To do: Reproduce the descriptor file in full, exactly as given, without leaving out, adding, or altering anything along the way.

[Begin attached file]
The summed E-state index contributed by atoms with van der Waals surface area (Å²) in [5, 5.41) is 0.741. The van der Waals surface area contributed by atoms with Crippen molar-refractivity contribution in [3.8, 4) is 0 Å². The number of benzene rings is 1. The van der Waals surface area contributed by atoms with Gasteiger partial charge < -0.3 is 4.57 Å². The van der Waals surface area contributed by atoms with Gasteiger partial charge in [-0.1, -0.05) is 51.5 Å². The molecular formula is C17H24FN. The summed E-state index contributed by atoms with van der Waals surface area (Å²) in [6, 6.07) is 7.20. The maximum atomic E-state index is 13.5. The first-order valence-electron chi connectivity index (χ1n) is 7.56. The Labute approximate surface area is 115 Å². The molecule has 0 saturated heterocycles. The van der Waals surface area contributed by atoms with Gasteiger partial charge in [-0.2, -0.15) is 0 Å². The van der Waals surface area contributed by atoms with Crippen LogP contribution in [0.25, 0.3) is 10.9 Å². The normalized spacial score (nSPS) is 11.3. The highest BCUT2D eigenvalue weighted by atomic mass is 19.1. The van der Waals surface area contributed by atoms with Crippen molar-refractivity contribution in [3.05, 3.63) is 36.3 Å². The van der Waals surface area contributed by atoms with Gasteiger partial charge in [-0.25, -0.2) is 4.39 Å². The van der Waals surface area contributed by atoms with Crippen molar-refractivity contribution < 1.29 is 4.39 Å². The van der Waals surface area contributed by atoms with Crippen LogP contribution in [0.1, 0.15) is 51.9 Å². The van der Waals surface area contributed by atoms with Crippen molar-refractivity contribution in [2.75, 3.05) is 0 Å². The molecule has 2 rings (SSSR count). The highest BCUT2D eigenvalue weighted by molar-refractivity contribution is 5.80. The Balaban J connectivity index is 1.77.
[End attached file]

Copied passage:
The summed E-state index contributed by atoms with van der Waals surface area (Å²) in [5, 5.41) is 0.741. The van der Waals surface area contributed by atoms with Crippen molar-refractivity contribution in [3.8, 4) is 0 Å². The number of benzene rings is 1. The van der Waals surface area contributed by atoms with Gasteiger partial charge < -0.3 is 4.57 Å². The van der Waals surface area contributed by atoms with Gasteiger partial charge in [-0.1, -0.05) is 51.5 Å². The molecular formula is C17H24FN. The summed E-state index contributed by atoms with van der Waals surface area (Å²) in [6, 6.07) is 7.20. The maximum atomic E-state index is 13.5. The first-order valence-electron chi connectivity index (χ1n) is 7.56. The Labute approximate surface area is 115 Å². The molecule has 0 saturated heterocycles. The van der Waals surface area contributed by atoms with Gasteiger partial charge in [-0.2, -0.15) is 0 Å². The van der Waals surface area contributed by atoms with Crippen LogP contribution in [0.25, 0.3) is 10.9 Å². The normalized spacial score (nSPS) is 11.3. The highest BCUT2D eigenvalue weighted by atomic mass is 19.1. The van der Waals surface area contributed by atoms with Crippen molar-refractivity contribution in [3.05, 3.63) is 36.3 Å². The van der Waals surface area contributed by atoms with Gasteiger partial charge in [-0.25, -0.2) is 4.39 Å². The van der Waals surface area contributed by atoms with Crippen molar-refractivity contribution < 1.29 is 4.39 Å². The van der Waals surface area contributed by atoms with Crippen LogP contribution in [0.1, 0.15) is 51.9 Å². The van der Waals surface area contributed by atoms with Crippen molar-refractivity contribution in [2.75, 3.05) is 0 Å². The molecule has 2 rings (SSSR count). The highest BCUT2D eigenvalue weighted by molar-refractivity contribution is 5.80. The Balaban J connectivity index is 1.77.